It’s really real. Terrence and I, he’s like a brother to me. Sometimes he’ll pull my hair and I’ll be like ”Terrence, stop it” and stuff like that. It’s just fun I love them.
On screen you and Terrence have this love hate relationship but you’re very similar.
We always say that, Terrence says he’s the male version of me and I’m the female version of him. It’s like two magnets because we’re the same but it’s like friction. It’s like I’m damned if I’m with him and I’m damned if I’m without him.
Who is the prankster on set?
Regina is hysterical. Obviously you see how many sequels she has, she has like 20 sequels [laughs] coming out. She’s very gifted with comedy and she’s just funny in person. When we were doing our scene when we weren’t getting along it was like “alright stop” because I was going to laugh. She’s naturally funny, definitely the funny girl.
Photo Credit: Christian Arias
Do you like Shelby’s role in the sequel or the original?
I will go with the second movie because I feel like it’s further developed and a more well rounded character. I really wanted them to see that she was human because a lot of people think she’s just this bitch. Even from the first movie, I still built in the back of my mind that she may be a bitch but she’s a bitch for this reason, this reason, and this reason. She has other things going on that people don’t know about and she acts out in this way. But this time you get to see why.
With your character it was like what we seen didn’t need to be said.
Yeah because she doesn’t show her vulnerability in front of others; it really hit her hard because the only reason she was still around these group of people was because of Mia. You heard them say why is she even here, but their sorority sisters, [Mia’s] like her girl. Mia’s like an angel, she keeps this group together.
How is Monica Calhoun?
She’s an angel in real life; she’s just a really kind person. I have not seen someone like this before. I’m like “are you real”? I never see her get angry, snap at anyone, it’s like are you perfect or what. She’s had a lot of challenges in her life as well but she’s always an angel to me. I refer to her as that.
What impact do you think this movie will have for black films and films in general?
I hope it had the same impact it had the first time. I feel like the first time we were seeing a lot more of the stereotypical films, where they have to be dancing and joking. He told a real story, a story that was universal. It didn’t have color to it. When you read the script, if you didn’t know, they didn’t have to be Black. Maybe this coming out again is resetting the bar again, like reminding audience that this is really how a lot of African American’s live. We’re regular people, it’s not always some ghetto ass story. It’s real people and good filmmaking. All these other movies that have come out this year are really good movies but this is an everyday modern story that will remind people that you can have a film that can be enjoyed by everyone.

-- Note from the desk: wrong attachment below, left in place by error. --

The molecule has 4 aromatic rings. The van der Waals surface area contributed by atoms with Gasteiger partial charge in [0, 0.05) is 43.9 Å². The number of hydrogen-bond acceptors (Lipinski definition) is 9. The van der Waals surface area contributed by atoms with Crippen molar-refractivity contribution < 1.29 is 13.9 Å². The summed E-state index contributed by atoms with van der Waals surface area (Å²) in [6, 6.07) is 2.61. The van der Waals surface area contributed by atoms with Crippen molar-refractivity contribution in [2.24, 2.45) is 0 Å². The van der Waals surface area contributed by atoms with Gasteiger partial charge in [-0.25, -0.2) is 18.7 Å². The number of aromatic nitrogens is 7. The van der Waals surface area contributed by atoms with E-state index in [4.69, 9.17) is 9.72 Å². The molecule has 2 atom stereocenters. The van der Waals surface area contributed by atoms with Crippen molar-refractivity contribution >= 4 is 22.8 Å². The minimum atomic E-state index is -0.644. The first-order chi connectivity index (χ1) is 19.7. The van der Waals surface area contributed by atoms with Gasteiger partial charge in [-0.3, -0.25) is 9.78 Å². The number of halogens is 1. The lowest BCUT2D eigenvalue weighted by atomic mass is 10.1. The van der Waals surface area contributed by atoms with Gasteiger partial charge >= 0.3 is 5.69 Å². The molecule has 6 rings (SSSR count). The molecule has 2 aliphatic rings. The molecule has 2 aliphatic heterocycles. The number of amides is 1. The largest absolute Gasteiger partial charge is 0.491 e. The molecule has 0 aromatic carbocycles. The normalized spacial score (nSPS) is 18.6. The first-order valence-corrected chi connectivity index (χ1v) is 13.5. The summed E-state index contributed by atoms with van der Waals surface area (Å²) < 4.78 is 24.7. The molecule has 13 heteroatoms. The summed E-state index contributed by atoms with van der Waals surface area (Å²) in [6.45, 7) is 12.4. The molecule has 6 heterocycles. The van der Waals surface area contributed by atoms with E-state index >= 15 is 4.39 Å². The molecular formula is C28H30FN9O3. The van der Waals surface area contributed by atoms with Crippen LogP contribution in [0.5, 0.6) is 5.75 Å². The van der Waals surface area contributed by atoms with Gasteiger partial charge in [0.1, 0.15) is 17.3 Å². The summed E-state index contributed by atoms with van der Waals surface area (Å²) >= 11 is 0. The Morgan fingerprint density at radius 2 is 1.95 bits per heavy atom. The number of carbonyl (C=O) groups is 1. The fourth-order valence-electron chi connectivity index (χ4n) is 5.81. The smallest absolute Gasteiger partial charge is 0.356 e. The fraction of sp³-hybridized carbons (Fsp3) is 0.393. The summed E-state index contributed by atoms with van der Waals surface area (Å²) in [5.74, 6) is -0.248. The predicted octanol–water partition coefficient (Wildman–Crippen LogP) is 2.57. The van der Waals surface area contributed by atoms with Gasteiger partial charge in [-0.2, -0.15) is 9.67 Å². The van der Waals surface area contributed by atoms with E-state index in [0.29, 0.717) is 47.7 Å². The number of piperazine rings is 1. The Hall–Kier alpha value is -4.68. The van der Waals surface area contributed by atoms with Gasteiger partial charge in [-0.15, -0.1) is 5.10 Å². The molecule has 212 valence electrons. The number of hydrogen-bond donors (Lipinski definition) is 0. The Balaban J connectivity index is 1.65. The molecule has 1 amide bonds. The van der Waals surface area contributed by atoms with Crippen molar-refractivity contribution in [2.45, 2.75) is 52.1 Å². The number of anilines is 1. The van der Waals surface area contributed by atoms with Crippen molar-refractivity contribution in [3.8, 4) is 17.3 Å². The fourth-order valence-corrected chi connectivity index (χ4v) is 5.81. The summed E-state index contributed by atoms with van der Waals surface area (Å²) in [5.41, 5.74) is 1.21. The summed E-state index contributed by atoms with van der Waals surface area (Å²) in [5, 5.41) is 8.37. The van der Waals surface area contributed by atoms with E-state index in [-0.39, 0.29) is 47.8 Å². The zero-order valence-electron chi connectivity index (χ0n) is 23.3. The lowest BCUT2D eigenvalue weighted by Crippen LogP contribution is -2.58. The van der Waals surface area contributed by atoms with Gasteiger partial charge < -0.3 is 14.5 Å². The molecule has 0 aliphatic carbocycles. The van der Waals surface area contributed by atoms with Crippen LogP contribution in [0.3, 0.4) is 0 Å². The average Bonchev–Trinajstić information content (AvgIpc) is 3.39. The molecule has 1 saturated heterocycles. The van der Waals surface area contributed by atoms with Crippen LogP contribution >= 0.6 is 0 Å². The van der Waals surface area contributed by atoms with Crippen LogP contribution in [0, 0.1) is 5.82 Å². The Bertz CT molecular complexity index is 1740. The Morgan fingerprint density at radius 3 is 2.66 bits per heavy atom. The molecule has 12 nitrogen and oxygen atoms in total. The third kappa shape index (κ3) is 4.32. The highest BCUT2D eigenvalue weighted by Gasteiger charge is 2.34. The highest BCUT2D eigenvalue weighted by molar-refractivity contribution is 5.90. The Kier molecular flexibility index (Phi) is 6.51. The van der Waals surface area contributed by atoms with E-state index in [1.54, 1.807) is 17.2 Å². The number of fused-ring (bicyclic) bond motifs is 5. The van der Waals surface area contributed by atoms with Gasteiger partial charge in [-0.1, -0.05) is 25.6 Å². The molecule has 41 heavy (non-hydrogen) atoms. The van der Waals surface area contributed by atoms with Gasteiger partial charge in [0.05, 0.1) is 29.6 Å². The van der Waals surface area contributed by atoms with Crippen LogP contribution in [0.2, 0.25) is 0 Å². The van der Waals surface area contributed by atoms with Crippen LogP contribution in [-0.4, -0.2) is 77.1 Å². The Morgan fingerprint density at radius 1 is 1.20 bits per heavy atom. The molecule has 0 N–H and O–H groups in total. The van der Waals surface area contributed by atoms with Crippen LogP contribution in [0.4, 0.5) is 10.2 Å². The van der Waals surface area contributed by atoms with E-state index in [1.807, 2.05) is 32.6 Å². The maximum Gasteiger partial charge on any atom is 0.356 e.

Are you hoping for a third movie?
Why not? This has to do well though. It’s important that everyone go see it. That’s where they base whether they’re going to make a third one or not but if there’s a calling for it and they ask me to come back I surely wouldn’t hesitate. It’s a special group of people.
If you could define Best Man Holiday in one word, how would you define it?
Roller coaster. You go through the whole gamut of emotions in this movie. You start out on a roller coaster and you’re just riding along and all of a sudden there’s a dip of laughter and all of a sudden there’s a quick drop that you don’t expect. It’s like up again and down again, I think it’s all over the place this movie. It’s unexpected turns, I had some people tell me “I think I know what the secret is” but it’s not always the right one. I think he does a good job by keep us in a surprise.
Photo Credit: Gilbert Carrasquillo/FilmMagic